The Great North Walk links Sydney and Newcastle along a 250 kilometres track. It would take about two weeks to walk in one go, but the goal for nine members of the Gloucester Environment Group was to walk the final two sections.
We started at the Yuelarbah trailhead in Glenrock State Conservation Area. Glenrock lagoon embraces the last surviving pocket of coastal rainforest in the area and follows a rocky narrow valley that opens out to the ocean. We saw a variety of sea birds and the remnants of railway tracks, 100 hundred and more years old, from the days of coal mining in the area. Glenrock was Australia’s first coal deposit site.
After morning tea, we continued on along the beach towards Merewether. Time for lunch and to contemplate a dip, but the wind had picked up and it was deemed too cold.
The Great War Memorial Walkway was next. This follows the cliff tops to Strzelecki lookout and provides expansive views along the coastline. It was built to commemorate the centenary of the Anzac landing at Gallipoli and the start of steelmaking in Newcastle. Steel silhouettes of soldiers are engraved with names of locals who enlisted in World War I.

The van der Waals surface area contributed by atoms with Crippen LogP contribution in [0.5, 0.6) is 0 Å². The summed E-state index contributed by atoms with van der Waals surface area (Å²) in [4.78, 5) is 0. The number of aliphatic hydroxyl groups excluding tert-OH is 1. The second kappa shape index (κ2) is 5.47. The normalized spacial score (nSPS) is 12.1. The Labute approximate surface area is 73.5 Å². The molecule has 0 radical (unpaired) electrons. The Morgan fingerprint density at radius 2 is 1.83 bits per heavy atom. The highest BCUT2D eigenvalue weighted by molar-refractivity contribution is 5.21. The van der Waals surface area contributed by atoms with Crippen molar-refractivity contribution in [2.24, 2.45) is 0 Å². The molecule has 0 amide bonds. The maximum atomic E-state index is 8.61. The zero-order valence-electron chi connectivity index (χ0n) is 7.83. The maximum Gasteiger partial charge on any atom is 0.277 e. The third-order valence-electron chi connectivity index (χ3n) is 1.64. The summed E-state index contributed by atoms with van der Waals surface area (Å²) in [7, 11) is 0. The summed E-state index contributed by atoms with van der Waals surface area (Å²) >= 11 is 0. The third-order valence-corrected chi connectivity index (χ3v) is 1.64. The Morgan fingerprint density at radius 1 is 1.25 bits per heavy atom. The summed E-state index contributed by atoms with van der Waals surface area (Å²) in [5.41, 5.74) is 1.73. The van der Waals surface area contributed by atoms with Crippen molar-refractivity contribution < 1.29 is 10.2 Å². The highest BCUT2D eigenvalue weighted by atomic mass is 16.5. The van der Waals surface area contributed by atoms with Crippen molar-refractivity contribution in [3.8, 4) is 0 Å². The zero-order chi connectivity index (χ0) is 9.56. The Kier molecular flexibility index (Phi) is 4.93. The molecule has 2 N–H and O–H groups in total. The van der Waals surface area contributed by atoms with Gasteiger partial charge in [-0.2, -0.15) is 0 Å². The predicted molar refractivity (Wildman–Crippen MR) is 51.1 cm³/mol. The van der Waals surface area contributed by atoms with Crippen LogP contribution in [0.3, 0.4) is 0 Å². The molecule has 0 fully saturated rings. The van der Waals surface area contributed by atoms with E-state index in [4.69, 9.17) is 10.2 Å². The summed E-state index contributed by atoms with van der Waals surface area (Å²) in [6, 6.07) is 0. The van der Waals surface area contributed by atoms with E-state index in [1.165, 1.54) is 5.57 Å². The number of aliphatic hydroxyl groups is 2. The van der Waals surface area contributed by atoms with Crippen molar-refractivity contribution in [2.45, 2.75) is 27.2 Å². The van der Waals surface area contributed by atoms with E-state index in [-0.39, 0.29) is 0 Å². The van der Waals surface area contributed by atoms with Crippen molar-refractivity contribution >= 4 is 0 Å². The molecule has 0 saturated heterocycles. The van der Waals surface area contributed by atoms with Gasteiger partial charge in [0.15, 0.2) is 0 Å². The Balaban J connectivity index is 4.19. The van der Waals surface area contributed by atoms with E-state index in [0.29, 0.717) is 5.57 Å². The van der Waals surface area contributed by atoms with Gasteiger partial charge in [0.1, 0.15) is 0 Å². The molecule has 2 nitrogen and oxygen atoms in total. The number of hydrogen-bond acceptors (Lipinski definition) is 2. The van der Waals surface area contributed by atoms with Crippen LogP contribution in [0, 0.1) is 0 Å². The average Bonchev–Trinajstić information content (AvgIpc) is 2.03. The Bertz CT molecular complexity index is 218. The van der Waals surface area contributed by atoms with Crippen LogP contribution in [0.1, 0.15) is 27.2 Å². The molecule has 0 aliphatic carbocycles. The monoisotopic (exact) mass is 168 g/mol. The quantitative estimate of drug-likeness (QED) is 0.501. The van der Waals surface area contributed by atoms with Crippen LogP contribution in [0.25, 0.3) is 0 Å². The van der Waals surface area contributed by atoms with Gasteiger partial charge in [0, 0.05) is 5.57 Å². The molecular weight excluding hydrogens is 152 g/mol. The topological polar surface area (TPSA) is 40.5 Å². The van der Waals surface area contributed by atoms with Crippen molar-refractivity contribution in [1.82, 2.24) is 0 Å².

We didn’t quite make it to our final destination of Queens Wharf. Having checked out the Bogey Hole bathing pool, built by convict labour in the 1800s, the lure of an ice cream at Newcastle Baths was too strong. Our walk had covered woodland, beach and urban areas and certainly gave us an insight many had not previously explored.
The next walk will be on Saturday, February 16, starting in King George Park at 7.30am, and progressing to District Park and the Gloucester River bank. As part of the Environment Group’s 30th anniversary celebrations we will be viewing the various areas revegetated by the group and discussing the local flora and fauna. Contact Penny Drake-Brockman at email@example.com for details.
An anniversary dinner will be at 6pm, at the Avon Valley Inn on that Saturday. Contact Pippa Robinson on 6558 7428.